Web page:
When my friend Chuck Williams told me that being a good cook is something that happens by just cooking, I nodded my head so hard my stripes got all squiggly.
If anyone knows about cooking, it’s Chuck. He’s 100 years old—and cooking is something he’s done ever since he was a kid. Today, Chuck is the author of lots of cookbooks and the founder of a very cool kitchenware store called Williams-Sonoma.
Chuck first started learning to cook back in the early 1900s, when he spent lots of time in the kitchen with his grandmother. In those days, people didn’t have microwave ovens or electric mixers or even many real cookbooks. So how did kids learn to cook?
“I learned to cook by watching my grandmother and listening carefully to everything she said,” Chuck told me .
“I helped her in the kitchen every day. I watched and I listened and I asked questions. One of my favorite things was making pies with her. After she finished trimming the crust, she would give me the scraps and let me try to make my own pie.”
“Did you ever make mistakes?” I asked. (This is an important question, because zebras tend to be all hooves in the kitchen—and make lots of mistakes!)
“Of course,” Chuck said. “That’s how you learn. Your mistakes teach you how to do things right the next time. And there are times when a mistake leads to a wonderful discovery in the kitchen. Often times a mistake can turn out better than the original.”
“But what do I do if I make a mistake and it doesn’t turn out to be anything except a big mess?” I asked.
I was thinking of the first time I tried to make an omelet, which is one of the first things Chuck says kids (and zebras) should try to make when they’re learning to cook.
Unfortunately, my omelet ended up looking like a globby yellow UFO—but at least my cat, Whitefoot, enjoyed it.
Chuck laughed. “If you make a mess, you clean it up. And then you try again. It’s all about practicing. You just keep cooking—and one day you discover that you really know how to cook.”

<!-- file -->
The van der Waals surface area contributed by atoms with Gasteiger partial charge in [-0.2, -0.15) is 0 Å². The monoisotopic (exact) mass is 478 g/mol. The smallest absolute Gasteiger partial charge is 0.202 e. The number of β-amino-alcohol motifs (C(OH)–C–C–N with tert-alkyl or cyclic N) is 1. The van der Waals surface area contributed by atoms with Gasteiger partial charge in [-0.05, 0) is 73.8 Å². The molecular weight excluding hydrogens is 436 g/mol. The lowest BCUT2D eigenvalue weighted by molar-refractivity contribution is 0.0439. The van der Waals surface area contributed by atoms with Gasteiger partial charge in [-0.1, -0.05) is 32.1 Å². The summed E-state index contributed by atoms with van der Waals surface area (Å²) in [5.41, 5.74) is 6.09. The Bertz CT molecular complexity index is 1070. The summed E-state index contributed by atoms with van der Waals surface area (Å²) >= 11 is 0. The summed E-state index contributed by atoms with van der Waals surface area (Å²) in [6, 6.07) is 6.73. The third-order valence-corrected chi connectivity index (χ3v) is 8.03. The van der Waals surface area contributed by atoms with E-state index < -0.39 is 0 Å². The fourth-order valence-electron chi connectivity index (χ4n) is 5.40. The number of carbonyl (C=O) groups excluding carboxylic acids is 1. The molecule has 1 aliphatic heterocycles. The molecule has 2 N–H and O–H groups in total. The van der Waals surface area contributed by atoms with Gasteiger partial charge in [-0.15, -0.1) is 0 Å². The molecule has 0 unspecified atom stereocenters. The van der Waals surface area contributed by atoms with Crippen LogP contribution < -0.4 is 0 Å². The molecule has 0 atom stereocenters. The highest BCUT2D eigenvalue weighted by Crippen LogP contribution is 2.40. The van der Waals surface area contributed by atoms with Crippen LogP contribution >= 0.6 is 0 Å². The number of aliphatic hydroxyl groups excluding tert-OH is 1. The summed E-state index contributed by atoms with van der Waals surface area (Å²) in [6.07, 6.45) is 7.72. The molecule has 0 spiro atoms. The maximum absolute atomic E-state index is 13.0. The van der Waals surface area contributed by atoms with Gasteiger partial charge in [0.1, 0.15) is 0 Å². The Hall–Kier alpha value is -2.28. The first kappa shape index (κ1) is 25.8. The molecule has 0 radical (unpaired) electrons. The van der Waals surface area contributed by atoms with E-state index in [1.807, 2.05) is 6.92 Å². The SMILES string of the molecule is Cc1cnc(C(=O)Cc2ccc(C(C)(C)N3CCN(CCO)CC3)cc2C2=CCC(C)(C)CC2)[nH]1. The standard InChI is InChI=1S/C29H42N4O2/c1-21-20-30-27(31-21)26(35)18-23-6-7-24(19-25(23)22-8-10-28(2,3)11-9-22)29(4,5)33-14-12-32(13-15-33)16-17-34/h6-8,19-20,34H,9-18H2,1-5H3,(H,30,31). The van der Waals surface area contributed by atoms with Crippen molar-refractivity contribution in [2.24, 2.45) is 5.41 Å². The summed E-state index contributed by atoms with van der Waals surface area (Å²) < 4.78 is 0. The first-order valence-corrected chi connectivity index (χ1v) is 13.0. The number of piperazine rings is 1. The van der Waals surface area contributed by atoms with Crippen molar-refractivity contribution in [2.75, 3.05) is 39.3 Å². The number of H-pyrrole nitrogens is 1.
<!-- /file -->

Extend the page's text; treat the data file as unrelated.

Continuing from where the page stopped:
Zebras love discovery, so I decided to practice my kitchen skills until I made something wonderful.
And what is ZeBest way to practice? By cooking and baking for Chuck!
Every chance I get, I make up a new recipe for him. The things they all have in common are stripes–and being made with lots of love.
Since ZeGrandma lives far away, I imagine that I’m in the kitchen with Chuck, watching and listening and learning.
The more I practice, the more fun I have. I love cooking, baking, tasting and sharing—I feel as though I could stay in the kitchen forever.
And that’s a great thing. Because Chuck’s advice for a long and happy life is this: “Love what you do—and always eat well!”
For a special story about Chuck’s long and delicious life (including some rare photos), please read the four-part series “Chuck’s Story,” written by my very own human!
2. Put the butter slices in a Pyrex (a kind of glass especially designed to stand high heat) measuring cup or a small glass bowl, then cover with a saucer (this will keep butter from splattering when you melt it).
11. To make zebra stripes on your blondies, ask an adult to help you melt some semisweet or milk chocolate chips (on the stovetop or in the microwave). Then use a spoon to drizzle the melted chocolate onto the pan of blondies.